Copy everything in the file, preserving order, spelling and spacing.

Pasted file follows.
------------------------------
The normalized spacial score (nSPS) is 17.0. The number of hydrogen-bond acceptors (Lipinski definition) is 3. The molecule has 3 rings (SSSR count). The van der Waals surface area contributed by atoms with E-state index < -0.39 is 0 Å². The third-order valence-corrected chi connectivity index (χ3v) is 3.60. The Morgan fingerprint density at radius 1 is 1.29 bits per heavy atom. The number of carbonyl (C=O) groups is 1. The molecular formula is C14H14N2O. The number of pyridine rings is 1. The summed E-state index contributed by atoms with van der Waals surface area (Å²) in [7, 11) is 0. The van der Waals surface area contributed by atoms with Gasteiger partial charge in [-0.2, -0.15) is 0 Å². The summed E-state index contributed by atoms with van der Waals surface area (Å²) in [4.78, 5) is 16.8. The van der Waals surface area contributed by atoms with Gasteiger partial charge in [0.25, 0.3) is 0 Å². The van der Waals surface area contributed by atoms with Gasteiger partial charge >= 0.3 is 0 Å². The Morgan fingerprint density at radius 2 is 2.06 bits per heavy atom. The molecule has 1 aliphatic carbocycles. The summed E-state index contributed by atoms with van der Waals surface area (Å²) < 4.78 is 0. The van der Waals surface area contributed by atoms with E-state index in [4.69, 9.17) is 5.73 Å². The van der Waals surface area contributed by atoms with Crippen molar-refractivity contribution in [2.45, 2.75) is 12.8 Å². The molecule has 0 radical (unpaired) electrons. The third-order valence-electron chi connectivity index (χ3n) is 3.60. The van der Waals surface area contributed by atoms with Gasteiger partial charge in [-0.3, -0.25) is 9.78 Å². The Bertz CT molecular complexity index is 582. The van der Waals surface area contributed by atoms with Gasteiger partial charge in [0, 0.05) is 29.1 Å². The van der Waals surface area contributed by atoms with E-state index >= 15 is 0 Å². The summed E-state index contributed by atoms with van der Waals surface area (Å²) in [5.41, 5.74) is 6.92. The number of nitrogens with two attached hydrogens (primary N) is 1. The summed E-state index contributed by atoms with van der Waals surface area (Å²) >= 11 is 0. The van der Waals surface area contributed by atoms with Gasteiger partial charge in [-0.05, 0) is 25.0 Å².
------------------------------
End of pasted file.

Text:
The normalized spacial score (nSPS) is 17.0. The number of hydrogen-bond acceptors (Lipinski definition) is 3. The molecule has 3 rings (SSSR count). The van der Waals surface area contributed by atoms with E-state index < -0.39 is 0 Å². The third-order valence-corrected chi connectivity index (χ3v) is 3.60. The Morgan fingerprint density at radius 1 is 1.29 bits per heavy atom. The number of carbonyl (C=O) groups is 1. The molecular formula is C14H14N2O. The number of pyridine rings is 1. The summed E-state index contributed by atoms with van der Waals surface area (Å²) in [7, 11) is 0. The van der Waals surface area contributed by atoms with Gasteiger partial charge in [-0.2, -0.15) is 0 Å². The summed E-state index contributed by atoms with van der Waals surface area (Å²) in [4.78, 5) is 16.8. The van der Waals surface area contributed by atoms with Gasteiger partial charge in [0.25, 0.3) is 0 Å². The van der Waals surface area contributed by atoms with Gasteiger partial charge >= 0.3 is 0 Å². The Morgan fingerprint density at radius 2 is 2.06 bits per heavy atom. The molecule has 1 aliphatic carbocycles. The summed E-state index contributed by atoms with van der Waals surface area (Å²) < 4.78 is 0. The van der Waals surface area contributed by atoms with E-state index in [4.69, 9.17) is 5.73 Å². The van der Waals surface area contributed by atoms with Crippen molar-refractivity contribution in [2.45, 2.75) is 12.8 Å². The molecule has 0 radical (unpaired) electrons. The third-order valence-electron chi connectivity index (χ3n) is 3.60. The van der Waals surface area contributed by atoms with Gasteiger partial charge in [-0.3, -0.25) is 9.78 Å². The Bertz CT molecular complexity index is 582. The van der Waals surface area contributed by atoms with Gasteiger partial charge in [0, 0.05) is 29.1 Å². The van der Waals surface area contributed by atoms with E-state index >= 15 is 0 Å². The summed E-state index contributed by atoms with van der Waals surface area (Å²) in [5.41, 5.74) is 6.92. The number of nitrogens with two attached hydrogens (primary N) is 1. The summed E-state index contributed by atoms with van der Waals surface area (Å²) >= 11 is 0. The van der Waals surface area contributed by atoms with Gasteiger partial charge in [-0.05, 0) is 25.0 Å².